‘You do the same thing every day. You know exactly where you’re going. You’re not alone.’

When Zoe Walker sees a picture of herself in the classifieds section of a London newspaper, she’s determined to find out why it’s there. Each day, a picture of a different woman appears in the same place in the newspaper. Is it a mistake? A coincidence? Or is something much darker going on?

Mackintosh’s debut novel, I Let You Go, was released last year and was the fastest-selling title by a new crime writer in 2015. A Sunday Times bestseller, it’s fair to say the pressure was on for her second novel. I haven’t read I Let You Go, but after reading I See You I definitely want to check out more from this author.

Mackintosh has created an original thriller in the spirit of The Girl on the Train. I was drawn in by the clever concept hinted at in the blurb and hooked by Mackintosh’s gripping writing. The horrifying concept at the book’s heart will ensure that you will never be able to take the Tube again without glancing over your shoulder every couple of steps. This is not a book for those who suffer with paranoia.

All too often characters in thrillers such as this one lapse into cliché, particularly characters who are police officers. Thankfully Mackintosh manages to steer clear of the typical two-dimensional people populating such books. Her characters are realistically sketched but she keeps back just enough to ensure that everyone has reason to be considered a suspect.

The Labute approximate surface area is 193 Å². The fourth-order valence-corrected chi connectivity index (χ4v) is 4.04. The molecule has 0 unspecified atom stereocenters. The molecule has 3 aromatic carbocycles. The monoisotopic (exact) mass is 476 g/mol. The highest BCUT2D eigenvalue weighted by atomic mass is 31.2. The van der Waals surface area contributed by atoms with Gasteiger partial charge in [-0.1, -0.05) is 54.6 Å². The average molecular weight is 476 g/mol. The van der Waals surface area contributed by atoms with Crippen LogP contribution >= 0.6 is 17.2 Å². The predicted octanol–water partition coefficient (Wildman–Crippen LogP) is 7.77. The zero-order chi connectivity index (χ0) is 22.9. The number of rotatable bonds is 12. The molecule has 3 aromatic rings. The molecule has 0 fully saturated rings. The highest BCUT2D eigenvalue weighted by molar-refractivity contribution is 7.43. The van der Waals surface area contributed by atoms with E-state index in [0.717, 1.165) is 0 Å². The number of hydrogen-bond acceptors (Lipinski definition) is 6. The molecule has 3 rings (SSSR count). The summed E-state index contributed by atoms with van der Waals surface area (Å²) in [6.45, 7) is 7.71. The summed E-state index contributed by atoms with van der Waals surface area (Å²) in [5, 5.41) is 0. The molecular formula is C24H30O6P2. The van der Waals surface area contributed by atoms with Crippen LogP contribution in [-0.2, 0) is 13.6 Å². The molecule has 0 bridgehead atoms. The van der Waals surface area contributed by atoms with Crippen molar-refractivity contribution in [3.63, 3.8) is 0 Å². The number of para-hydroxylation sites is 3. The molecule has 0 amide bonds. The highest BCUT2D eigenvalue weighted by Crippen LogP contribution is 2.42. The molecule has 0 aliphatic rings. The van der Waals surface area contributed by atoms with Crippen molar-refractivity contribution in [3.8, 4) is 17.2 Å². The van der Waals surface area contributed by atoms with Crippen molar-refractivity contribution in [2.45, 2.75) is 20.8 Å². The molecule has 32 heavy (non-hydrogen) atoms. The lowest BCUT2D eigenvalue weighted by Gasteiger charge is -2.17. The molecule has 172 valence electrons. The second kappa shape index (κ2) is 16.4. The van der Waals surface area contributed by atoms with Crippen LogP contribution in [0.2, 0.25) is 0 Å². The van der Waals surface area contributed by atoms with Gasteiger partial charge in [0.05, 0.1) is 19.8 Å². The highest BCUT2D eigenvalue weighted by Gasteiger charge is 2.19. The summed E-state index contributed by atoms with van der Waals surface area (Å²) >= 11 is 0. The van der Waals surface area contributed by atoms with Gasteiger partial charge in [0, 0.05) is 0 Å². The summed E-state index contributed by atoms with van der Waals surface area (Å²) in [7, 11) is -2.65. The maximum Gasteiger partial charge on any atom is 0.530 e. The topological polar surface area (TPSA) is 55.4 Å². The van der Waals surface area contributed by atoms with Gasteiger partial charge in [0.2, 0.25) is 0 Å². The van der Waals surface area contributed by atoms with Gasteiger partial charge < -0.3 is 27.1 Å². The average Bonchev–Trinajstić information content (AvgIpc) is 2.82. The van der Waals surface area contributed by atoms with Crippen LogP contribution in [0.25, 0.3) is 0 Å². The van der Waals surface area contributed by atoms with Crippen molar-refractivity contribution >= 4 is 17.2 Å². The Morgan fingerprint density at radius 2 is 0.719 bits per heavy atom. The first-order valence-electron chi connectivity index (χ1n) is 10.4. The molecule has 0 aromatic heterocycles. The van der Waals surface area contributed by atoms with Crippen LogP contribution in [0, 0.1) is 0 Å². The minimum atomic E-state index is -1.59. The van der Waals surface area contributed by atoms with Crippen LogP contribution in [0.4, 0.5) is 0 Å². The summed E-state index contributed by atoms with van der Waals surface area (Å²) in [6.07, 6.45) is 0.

This keeps up the tension throughout the entire story. Almost no one believes Zoe when she insists that something strange is going on, and the book becomes a race as you wonder whether the other characters will realise the truth in time to save her.

There were a few flaws, unfortunately. Chief amongst them was the fact that it descended into over-the-top melodrama towards the end. I also found the ending predictable (my mum read the book after me and also said that she saw it coming).

I would highly recommend this book to anyone looking for a clever, gripping psychological thriller. I raced through the book, unable to put it down for more than a couple of hours without giving in to the temptation to read just a few more pages. Even reading on the warmest summer day, I defy you not to have chills.

Many thanks to Little Brown for my review copy.

I See You is published by Sphere on 28th July.